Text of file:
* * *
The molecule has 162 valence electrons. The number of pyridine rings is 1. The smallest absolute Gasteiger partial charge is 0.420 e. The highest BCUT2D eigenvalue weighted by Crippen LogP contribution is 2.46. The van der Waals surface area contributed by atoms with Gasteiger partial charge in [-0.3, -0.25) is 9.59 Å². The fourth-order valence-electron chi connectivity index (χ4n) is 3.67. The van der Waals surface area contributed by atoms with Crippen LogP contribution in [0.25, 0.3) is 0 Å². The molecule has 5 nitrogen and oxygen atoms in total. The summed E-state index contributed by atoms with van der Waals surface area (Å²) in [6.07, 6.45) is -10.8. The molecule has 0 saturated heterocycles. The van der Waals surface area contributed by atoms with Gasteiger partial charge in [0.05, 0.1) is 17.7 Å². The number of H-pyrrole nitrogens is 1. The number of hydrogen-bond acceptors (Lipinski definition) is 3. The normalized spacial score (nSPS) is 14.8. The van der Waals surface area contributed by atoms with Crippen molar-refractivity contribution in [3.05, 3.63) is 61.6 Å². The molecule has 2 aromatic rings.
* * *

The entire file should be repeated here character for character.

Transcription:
The molecule has 162 valence electrons. The number of pyridine rings is 1. The smallest absolute Gasteiger partial charge is 0.420 e. The highest BCUT2D eigenvalue weighted by Crippen LogP contribution is 2.46. The van der Waals surface area contributed by atoms with Gasteiger partial charge in [-0.3, -0.25) is 9.59 Å². The fourth-order valence-electron chi connectivity index (χ4n) is 3.67. The van der Waals surface area contributed by atoms with Crippen LogP contribution in [0.25, 0.3) is 0 Å². The molecule has 5 nitrogen and oxygen atoms in total. The summed E-state index contributed by atoms with van der Waals surface area (Å²) in [6.07, 6.45) is -10.8. The molecule has 0 saturated heterocycles. The van der Waals surface area contributed by atoms with Gasteiger partial charge in [0.05, 0.1) is 17.7 Å². The number of H-pyrrole nitrogens is 1. The number of hydrogen-bond acceptors (Lipinski definition) is 3. The normalized spacial score (nSPS) is 14.8. The van der Waals surface area contributed by atoms with Crippen molar-refractivity contribution in [3.05, 3.63) is 61.6 Å². The molecule has 2 aromatic rings.